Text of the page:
Super Bowl LIV: With Patriots reeling, will Sunday produce the NFL’s next dynasty?
As with any monster movie villain, it’s foolish to bury the Patriots before the doctor declares them dead. But their dynasty is on life support. The Bears, and 30 other teams, can see in the distance a long-awaited opening.
MIAMI — Roger Goodell spoke more than 5,500 words during his annual Super Bowl week address Wednesday and never said the name once. But it was clear the NFL commissioner was accounting for someone who was not in the room: Patriots quarterback Tom Brady.
Brady played in nine Super Bowls over an 18-year span before his team was stunned in the first round of the AFC playoffs this year.
The 42-year-old will be a free agent this offseason. Two of his three offseason options — to retire, remain or go to a new team — would kill the Patriots dynasty. The Super Bowl would become, for the first time in almost 20 years, a wide-open race.
Perhaps that’s why Goodell pushed the league’s youth movement in the first minute of his speech, trumpeting the fact that 80 percent of the games played this season featured at least one quarterback under 27.
Patrick Mahomes, the Chiefs star who will become perhaps the face of the NFL with a Super Bowl win against the 49ers on Sunday, is only 24. His counterpart, Jimmy Garoppolo, is 28 but just finished his first healthy full season as a starter.
Either could start the league’s new dynasty Sunday at Hard Rock Stadium.
The Chiefs and 49ers couldn’t be any different stylistically, with Mahomes slinging no-look passes and Garoppolo managing a run-first offense that pairs with their dominant defense like a Napa merlot. One team is now the tony Bay Area’s only franchise, while the other is based in a relative NFL backwater.
Goodell doesn’t mind.
”Patrick Mahomes anywhere in the NFL is good for me,” he said.
Mahomes and Garoppolo are two of the four quarterbacks in league history to win at least 70 percent of their games and have a passer rating over 90. The other two, per NFL Research: 49ers legend Joe Montana and Brady, who have 10 Super Bowl rings.
“When we think about the future of the NFL with people like Patrick Mahomes and Deshaun Watson and some of these great young players — we like to tease around the office that Jimmy Garoppolo doesn’t fit into that 27 stat because he’s 28 — but this is the future of our league,” Goodell said. “Not just with quarterbacks, with great young players at every position.”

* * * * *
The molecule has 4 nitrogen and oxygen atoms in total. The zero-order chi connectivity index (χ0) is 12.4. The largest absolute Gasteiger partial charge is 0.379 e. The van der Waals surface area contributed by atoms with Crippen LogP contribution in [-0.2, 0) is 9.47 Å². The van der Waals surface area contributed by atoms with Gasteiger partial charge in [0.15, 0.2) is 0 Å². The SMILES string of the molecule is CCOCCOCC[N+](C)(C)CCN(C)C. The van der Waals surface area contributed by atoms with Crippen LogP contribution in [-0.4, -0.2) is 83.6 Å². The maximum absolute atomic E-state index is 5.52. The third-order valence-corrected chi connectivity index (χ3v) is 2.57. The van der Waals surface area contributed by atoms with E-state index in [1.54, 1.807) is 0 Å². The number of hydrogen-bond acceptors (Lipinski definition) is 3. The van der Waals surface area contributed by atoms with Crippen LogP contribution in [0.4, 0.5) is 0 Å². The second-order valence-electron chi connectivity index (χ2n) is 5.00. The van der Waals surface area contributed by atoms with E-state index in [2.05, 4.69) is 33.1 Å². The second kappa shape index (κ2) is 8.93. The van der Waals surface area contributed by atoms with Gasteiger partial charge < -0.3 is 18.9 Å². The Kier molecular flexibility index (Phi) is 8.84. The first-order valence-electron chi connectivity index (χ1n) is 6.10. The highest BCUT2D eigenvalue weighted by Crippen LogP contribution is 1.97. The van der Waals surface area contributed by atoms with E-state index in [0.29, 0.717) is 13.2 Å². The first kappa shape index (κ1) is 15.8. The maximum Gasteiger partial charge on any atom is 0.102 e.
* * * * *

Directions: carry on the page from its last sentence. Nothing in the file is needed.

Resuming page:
As with any monster movie villain, it’s foolish to bury the Patriots before the doctor declares them dead. But their dynasty is on life support.
The Bears, and 30 other teams, can see in the distance a long-awaited opening. Sunday’s game will mark the second time in 17 years the game has been played without quarterbacks Peyton Manning, Ben Roethlisberger or Brady on the field.
The Bears thought they would be at the center of the NFL’s next wave when they traded up to draft Trubisky second overall in 2017. He’s now only 25 — but that’s still 13 months older than Mahomes and Watson, who were born three days apart in 1995. Both players have already passed him by, just as their teams have left the Bears in the dust.
They finished a distant third in their division this year, behind the NFC runner-up Packers and the Vikings, who, along with the Seahawks, finished in the NFC’s final four. The Saints had the second-best odds to win the NFC before losing in the playoffs. The Eagles are just two years removed from their Super Bowl win.
And then there’s the Rams, proof that predicted dynasties are no sure thing. Last year’s NFC champion went 9-7 this year, missed the playoffs and are salary cap hell.
The AFC features Watson’s Texans and a Titans squad that merely vanquished the Patriots as well as he top-seeded Ravens and the league’s most valuable player, Lamar Jackson.
They’ll all give chase to become the NFL’s next dynasty, but Sunday’s game will determine whom they’ll be after.
What once was the Pats, could become Pat’s.